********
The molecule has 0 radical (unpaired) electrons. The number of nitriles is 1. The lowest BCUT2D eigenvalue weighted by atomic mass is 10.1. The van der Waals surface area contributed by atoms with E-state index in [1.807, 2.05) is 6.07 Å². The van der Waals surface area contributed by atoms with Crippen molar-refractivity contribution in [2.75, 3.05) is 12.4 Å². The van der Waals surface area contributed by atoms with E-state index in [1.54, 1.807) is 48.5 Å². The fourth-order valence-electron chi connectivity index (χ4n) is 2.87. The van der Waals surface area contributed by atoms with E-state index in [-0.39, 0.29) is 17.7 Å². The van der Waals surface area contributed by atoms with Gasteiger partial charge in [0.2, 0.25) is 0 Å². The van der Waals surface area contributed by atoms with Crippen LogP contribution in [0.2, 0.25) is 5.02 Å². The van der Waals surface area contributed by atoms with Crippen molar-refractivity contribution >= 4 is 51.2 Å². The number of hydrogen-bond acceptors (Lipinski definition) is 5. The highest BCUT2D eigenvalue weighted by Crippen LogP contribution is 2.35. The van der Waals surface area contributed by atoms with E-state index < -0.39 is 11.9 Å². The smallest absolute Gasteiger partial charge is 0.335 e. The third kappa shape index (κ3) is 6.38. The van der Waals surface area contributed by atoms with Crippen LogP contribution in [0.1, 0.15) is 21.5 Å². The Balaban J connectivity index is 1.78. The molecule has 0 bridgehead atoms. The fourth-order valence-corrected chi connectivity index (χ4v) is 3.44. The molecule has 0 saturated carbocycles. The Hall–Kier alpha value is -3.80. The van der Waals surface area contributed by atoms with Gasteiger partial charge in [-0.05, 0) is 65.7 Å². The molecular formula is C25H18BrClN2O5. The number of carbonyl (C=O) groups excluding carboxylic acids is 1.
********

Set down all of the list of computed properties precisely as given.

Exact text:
The molecule has 0 radical (unpaired) electrons. The number of nitriles is 1. The lowest BCUT2D eigenvalue weighted by atomic mass is 10.1. The van der Waals surface area contributed by atoms with E-state index in [1.807, 2.05) is 6.07 Å². The van der Waals surface area contributed by atoms with Crippen molar-refractivity contribution in [2.75, 3.05) is 12.4 Å². The van der Waals surface area contributed by atoms with E-state index in [1.54, 1.807) is 48.5 Å². The fourth-order valence-electron chi connectivity index (χ4n) is 2.87. The van der Waals surface area contributed by atoms with E-state index in [-0.39, 0.29) is 17.7 Å². The van der Waals surface area contributed by atoms with Gasteiger partial charge in [0.2, 0.25) is 0 Å². The van der Waals surface area contributed by atoms with Crippen LogP contribution in [0.2, 0.25) is 5.02 Å². The van der Waals surface area contributed by atoms with Crippen molar-refractivity contribution >= 4 is 51.2 Å². The number of hydrogen-bond acceptors (Lipinski definition) is 5. The highest BCUT2D eigenvalue weighted by Crippen LogP contribution is 2.35. The van der Waals surface area contributed by atoms with E-state index < -0.39 is 11.9 Å². The smallest absolute Gasteiger partial charge is 0.335 e. The third kappa shape index (κ3) is 6.38. The van der Waals surface area contributed by atoms with Crippen LogP contribution in [0.1, 0.15) is 21.5 Å². The Balaban J connectivity index is 1.78. The molecule has 0 bridgehead atoms. The fourth-order valence-corrected chi connectivity index (χ4v) is 3.44. The molecule has 0 saturated carbocycles. The Hall–Kier alpha value is -3.80. The van der Waals surface area contributed by atoms with Gasteiger partial charge in [-0.05, 0) is 65.7 Å². The molecular formula is C25H18BrClN2O5. The number of carbonyl (C=O) groups excluding carboxylic acids is 1.